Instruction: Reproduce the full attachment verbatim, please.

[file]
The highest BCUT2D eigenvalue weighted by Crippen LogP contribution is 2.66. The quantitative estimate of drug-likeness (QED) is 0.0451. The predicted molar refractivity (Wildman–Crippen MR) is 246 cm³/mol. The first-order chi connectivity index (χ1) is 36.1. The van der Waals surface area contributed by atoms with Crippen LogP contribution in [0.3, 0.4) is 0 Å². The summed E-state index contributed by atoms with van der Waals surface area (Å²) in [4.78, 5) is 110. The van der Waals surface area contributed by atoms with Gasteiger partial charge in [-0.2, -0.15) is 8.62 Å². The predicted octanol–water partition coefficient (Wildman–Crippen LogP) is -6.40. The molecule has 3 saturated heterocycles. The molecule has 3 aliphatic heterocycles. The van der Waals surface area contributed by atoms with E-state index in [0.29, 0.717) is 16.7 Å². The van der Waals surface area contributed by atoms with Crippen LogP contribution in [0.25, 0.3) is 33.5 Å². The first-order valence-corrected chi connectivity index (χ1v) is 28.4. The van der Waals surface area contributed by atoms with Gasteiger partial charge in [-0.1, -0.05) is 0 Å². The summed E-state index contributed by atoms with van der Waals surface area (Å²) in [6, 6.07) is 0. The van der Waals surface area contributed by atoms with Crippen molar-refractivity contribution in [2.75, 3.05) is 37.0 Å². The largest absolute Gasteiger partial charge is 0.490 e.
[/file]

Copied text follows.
The highest BCUT2D eigenvalue weighted by Crippen LogP contribution is 2.66. The quantitative estimate of drug-likeness (QED) is 0.0451. The predicted molar refractivity (Wildman–Crippen MR) is 246 cm³/mol. The first-order chi connectivity index (χ1) is 36.1. The van der Waals surface area contributed by atoms with Crippen LogP contribution in [0.3, 0.4) is 0 Å². The summed E-state index contributed by atoms with van der Waals surface area (Å²) in [4.78, 5) is 110. The van der Waals surface area contributed by atoms with Gasteiger partial charge in [-0.2, -0.15) is 8.62 Å². The predicted octanol–water partition coefficient (Wildman–Crippen LogP) is -6.40. The molecule has 3 saturated heterocycles. The molecule has 3 aliphatic heterocycles. The van der Waals surface area contributed by atoms with E-state index in [0.29, 0.717) is 16.7 Å². The van der Waals surface area contributed by atoms with Crippen LogP contribution in [0.25, 0.3) is 33.5 Å². The first-order valence-corrected chi connectivity index (χ1v) is 28.4. The van der Waals surface area contributed by atoms with Gasteiger partial charge in [-0.1, -0.05) is 0 Å². The summed E-state index contributed by atoms with van der Waals surface area (Å²) in [6, 6.07) is 0. The van der Waals surface area contributed by atoms with Crippen molar-refractivity contribution in [2.75, 3.05) is 37.0 Å². The largest absolute Gasteiger partial charge is 0.490 e.